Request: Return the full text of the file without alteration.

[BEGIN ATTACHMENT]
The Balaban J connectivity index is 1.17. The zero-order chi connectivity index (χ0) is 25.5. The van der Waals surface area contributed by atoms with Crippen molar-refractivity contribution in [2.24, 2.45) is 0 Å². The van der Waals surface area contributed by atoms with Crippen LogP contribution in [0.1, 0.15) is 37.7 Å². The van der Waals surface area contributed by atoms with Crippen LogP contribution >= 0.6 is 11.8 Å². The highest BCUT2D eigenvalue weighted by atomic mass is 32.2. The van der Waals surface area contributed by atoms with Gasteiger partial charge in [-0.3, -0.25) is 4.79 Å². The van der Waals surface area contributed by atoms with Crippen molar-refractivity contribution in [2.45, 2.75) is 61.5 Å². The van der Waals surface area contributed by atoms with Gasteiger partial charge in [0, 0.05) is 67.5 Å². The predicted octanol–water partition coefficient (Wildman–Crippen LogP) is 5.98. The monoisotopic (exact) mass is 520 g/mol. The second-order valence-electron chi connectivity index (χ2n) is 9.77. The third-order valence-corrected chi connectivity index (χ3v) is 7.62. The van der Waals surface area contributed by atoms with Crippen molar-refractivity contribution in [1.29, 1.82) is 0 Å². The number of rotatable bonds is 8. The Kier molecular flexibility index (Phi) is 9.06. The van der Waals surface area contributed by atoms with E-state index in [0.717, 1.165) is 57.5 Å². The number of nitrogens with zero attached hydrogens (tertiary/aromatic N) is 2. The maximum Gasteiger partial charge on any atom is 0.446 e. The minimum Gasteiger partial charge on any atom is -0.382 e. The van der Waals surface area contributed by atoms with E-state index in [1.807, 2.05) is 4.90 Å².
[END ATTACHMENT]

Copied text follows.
The Balaban J connectivity index is 1.17. The zero-order chi connectivity index (χ0) is 25.5. The van der Waals surface area contributed by atoms with Crippen molar-refractivity contribution in [2.24, 2.45) is 0 Å². The van der Waals surface area contributed by atoms with Crippen LogP contribution in [0.1, 0.15) is 37.7 Å². The van der Waals surface area contributed by atoms with Crippen LogP contribution >= 0.6 is 11.8 Å². The highest BCUT2D eigenvalue weighted by atomic mass is 32.2. The van der Waals surface area contributed by atoms with Gasteiger partial charge in [-0.3, -0.25) is 4.79 Å². The van der Waals surface area contributed by atoms with Crippen molar-refractivity contribution in [2.45, 2.75) is 61.5 Å². The van der Waals surface area contributed by atoms with Gasteiger partial charge in [0, 0.05) is 67.5 Å². The predicted octanol–water partition coefficient (Wildman–Crippen LogP) is 5.98. The monoisotopic (exact) mass is 520 g/mol. The second-order valence-electron chi connectivity index (χ2n) is 9.77. The third-order valence-corrected chi connectivity index (χ3v) is 7.62. The van der Waals surface area contributed by atoms with Crippen molar-refractivity contribution in [1.29, 1.82) is 0 Å². The number of rotatable bonds is 8. The Kier molecular flexibility index (Phi) is 9.06. The van der Waals surface area contributed by atoms with E-state index in [0.717, 1.165) is 57.5 Å². The number of nitrogens with zero attached hydrogens (tertiary/aromatic N) is 2. The maximum Gasteiger partial charge on any atom is 0.446 e. The minimum Gasteiger partial charge on any atom is -0.382 e. The van der Waals surface area contributed by atoms with E-state index in [1.807, 2.05) is 4.90 Å².